WASHINGTON — Turning their budget knife to domestic programs to protect the Pentagon, House Republicans Thursday approved legislation cutting food stamps, benefits for federal workers and social services programs such as day care for children and Meals on Wheels for the elderly.

President Barack Obama’s Wall Street reform law would be rewritten under the legislation, passed on a 218-199 vote, while his controversial overhaul of the U.S. health care system also would be cut.

The legislation would deny illegal immigrants child tax credits they can currently claim, while new curbs on medical malpractice lawsuits are credited with driving down Medicare and Medicaid costs.

The bill, passed after a passionate, sometimes hyperbolic debate, would spare the military from a $55 billion, 10 percent automatic budget cut next year that the result of the failure of last year’s deficit-reduction “supercommittee” to strike a deal.

It also would protect domestic agencies from an 8 percent cut to their day-to-day operating budgets next year, but would leave in place a 2 percent cut to Medicare providers.

The legislation is a dead letter in the Senate, however, where Democratic leaders insist on keeping the automatic cuts in place as leverage to try to force Republicans to agree to a mixture of tax increases and spending cuts to address the nation’s deficit.

Defense hawks have warned that the automatic cuts would mean a 200,000-troop cut, military base closings and a significantly smaller Navy and Air Force.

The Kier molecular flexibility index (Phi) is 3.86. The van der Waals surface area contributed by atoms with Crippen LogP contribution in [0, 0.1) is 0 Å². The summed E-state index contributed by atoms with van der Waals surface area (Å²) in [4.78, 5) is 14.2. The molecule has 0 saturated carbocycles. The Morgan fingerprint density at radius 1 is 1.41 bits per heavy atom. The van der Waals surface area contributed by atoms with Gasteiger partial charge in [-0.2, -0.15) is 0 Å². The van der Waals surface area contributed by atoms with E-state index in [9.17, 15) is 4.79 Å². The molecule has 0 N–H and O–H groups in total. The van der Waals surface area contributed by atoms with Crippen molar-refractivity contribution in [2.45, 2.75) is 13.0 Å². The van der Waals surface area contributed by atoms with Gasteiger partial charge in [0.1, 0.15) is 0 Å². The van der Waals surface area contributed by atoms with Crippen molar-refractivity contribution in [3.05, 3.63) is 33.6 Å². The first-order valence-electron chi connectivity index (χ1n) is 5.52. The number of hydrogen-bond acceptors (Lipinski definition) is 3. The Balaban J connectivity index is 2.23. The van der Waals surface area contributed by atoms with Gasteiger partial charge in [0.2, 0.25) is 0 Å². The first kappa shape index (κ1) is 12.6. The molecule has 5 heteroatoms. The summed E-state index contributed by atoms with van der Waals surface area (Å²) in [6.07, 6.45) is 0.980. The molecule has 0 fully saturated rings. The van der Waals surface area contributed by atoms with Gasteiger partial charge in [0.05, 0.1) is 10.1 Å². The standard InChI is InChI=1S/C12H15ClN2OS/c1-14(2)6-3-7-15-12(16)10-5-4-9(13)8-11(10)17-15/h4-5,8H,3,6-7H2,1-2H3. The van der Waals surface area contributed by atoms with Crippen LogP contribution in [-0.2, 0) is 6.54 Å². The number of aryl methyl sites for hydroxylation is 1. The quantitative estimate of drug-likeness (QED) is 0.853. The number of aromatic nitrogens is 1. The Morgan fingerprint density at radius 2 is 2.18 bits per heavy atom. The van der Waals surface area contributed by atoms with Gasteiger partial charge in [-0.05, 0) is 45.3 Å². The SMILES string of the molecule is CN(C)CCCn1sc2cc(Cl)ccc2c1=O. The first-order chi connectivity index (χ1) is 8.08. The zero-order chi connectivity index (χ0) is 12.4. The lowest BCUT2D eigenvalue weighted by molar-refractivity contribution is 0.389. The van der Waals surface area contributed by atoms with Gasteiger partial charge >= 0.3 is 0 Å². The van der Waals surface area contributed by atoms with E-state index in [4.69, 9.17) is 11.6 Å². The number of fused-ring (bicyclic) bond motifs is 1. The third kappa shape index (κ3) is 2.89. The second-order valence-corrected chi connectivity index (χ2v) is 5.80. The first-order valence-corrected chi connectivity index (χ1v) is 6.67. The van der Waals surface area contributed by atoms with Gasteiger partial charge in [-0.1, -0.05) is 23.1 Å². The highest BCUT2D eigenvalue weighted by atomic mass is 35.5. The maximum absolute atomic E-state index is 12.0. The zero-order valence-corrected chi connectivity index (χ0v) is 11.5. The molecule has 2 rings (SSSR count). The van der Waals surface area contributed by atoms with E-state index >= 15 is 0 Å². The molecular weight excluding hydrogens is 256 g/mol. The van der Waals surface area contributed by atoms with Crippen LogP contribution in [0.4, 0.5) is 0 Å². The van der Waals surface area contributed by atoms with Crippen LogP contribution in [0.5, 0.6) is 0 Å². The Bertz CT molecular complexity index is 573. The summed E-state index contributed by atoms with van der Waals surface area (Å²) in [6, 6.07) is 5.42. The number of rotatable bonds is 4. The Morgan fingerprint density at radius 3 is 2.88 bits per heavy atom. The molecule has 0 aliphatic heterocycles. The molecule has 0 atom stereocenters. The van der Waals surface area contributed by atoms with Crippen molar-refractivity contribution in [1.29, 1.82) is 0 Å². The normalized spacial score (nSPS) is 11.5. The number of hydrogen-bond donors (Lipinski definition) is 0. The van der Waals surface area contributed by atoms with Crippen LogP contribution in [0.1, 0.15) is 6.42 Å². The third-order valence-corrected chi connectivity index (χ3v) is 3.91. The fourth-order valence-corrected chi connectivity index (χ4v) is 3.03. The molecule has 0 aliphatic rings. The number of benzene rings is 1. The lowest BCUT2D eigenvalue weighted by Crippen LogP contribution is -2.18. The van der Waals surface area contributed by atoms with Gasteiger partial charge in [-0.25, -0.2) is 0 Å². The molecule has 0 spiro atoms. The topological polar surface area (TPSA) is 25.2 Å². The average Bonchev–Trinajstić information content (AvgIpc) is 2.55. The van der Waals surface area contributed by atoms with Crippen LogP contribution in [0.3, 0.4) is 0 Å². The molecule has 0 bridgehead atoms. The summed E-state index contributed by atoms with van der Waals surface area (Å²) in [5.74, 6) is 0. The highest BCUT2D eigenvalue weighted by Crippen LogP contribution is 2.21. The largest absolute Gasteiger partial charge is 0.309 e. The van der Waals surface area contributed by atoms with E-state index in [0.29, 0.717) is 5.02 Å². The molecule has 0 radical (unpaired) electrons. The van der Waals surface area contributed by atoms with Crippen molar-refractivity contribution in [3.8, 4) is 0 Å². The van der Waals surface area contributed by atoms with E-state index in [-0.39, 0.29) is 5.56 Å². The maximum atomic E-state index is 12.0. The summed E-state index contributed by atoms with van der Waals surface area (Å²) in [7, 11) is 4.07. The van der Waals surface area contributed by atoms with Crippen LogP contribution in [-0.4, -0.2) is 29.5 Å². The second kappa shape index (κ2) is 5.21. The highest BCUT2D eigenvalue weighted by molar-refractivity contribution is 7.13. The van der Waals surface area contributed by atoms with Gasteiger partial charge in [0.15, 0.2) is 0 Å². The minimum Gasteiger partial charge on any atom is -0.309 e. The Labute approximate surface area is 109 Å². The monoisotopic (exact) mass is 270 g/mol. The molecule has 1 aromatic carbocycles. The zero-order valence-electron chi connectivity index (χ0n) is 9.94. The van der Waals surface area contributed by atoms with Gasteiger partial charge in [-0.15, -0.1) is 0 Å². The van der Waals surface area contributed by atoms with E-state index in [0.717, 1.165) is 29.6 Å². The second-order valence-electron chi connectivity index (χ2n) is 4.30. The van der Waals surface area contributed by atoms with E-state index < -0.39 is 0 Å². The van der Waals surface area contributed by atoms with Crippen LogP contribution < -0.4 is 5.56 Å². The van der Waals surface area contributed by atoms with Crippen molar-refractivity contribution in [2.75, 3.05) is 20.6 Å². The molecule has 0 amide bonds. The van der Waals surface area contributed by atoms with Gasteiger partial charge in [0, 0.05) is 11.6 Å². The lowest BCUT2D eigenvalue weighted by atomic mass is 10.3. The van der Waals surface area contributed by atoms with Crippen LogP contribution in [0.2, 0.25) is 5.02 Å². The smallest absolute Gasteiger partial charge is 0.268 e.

The Pentagon brass has warned repeatedly that the automatic cuts would have a debilitating effect on readiness.

“It’s not shooting ourselves in our foot,” said Armed Services Committee Chairman Buck McKeon, R-Calif. “It’s shooting ourselves in the head.”

There’s common agreement that the automatic cuts need to be reversed, but Democrats and Republicans remain at odds over the best way to do that.

“Today we are having a debate over whether to eliminate wasteful, duplicative spending and unnecessary, flawed federal programs,” or to let automatic cuts “disarm our military, disrupt their operational capabilities and shrink America’s fighting force,” said Rep. Tom Price, R-Ga.

“Do we really want to have the men and women of our military pay the price for Washington’s fiscal irresponsibility?”

Democrats countered that the GOP plan, which swaps more than $300 billion in cuts over the coming decade to preserve $78 billion in spending next year, unfairly targets the poor while preserving tax breaks enjoyed by the wealthy and corporations.